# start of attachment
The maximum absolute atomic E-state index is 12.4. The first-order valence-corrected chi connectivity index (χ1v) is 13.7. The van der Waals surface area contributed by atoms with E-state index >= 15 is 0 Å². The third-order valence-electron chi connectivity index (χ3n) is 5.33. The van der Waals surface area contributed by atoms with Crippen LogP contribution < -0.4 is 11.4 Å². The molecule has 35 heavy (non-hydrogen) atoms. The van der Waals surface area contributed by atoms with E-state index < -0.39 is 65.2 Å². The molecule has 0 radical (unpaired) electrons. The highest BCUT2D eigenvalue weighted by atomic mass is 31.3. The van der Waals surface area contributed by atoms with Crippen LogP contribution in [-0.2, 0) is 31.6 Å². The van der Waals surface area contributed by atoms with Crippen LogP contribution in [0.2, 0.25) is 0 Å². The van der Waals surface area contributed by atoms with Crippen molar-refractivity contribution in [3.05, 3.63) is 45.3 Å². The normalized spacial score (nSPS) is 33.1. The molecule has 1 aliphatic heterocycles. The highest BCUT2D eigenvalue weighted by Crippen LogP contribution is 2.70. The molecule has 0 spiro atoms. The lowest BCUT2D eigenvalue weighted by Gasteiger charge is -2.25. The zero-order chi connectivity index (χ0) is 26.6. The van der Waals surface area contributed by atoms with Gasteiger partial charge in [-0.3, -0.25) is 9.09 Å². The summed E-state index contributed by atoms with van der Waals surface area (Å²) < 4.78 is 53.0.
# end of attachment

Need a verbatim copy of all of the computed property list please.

The maximum absolute atomic E-state index is 12.4. The first-order valence-corrected chi connectivity index (χ1v) is 13.7. The van der Waals surface area contributed by atoms with E-state index >= 15 is 0 Å². The third-order valence-electron chi connectivity index (χ3n) is 5.33. The van der Waals surface area contributed by atoms with Crippen LogP contribution < -0.4 is 11.4 Å². The molecule has 35 heavy (non-hydrogen) atoms. The van der Waals surface area contributed by atoms with E-state index < -0.39 is 65.2 Å². The molecule has 0 radical (unpaired) electrons. The highest BCUT2D eigenvalue weighted by atomic mass is 31.3. The van der Waals surface area contributed by atoms with Crippen LogP contribution in [-0.2, 0) is 31.6 Å². The van der Waals surface area contributed by atoms with Crippen LogP contribution in [0.2, 0.25) is 0 Å². The van der Waals surface area contributed by atoms with Crippen molar-refractivity contribution in [3.05, 3.63) is 45.3 Å². The normalized spacial score (nSPS) is 33.1. The molecule has 1 aliphatic heterocycles. The highest BCUT2D eigenvalue weighted by Crippen LogP contribution is 2.70. The molecule has 0 spiro atoms. The lowest BCUT2D eigenvalue weighted by Gasteiger charge is -2.25. The zero-order chi connectivity index (χ0) is 26.6. The van der Waals surface area contributed by atoms with Gasteiger partial charge in [-0.3, -0.25) is 9.09 Å². The summed E-state index contributed by atoms with van der Waals surface area (Å²) < 4.78 is 53.0.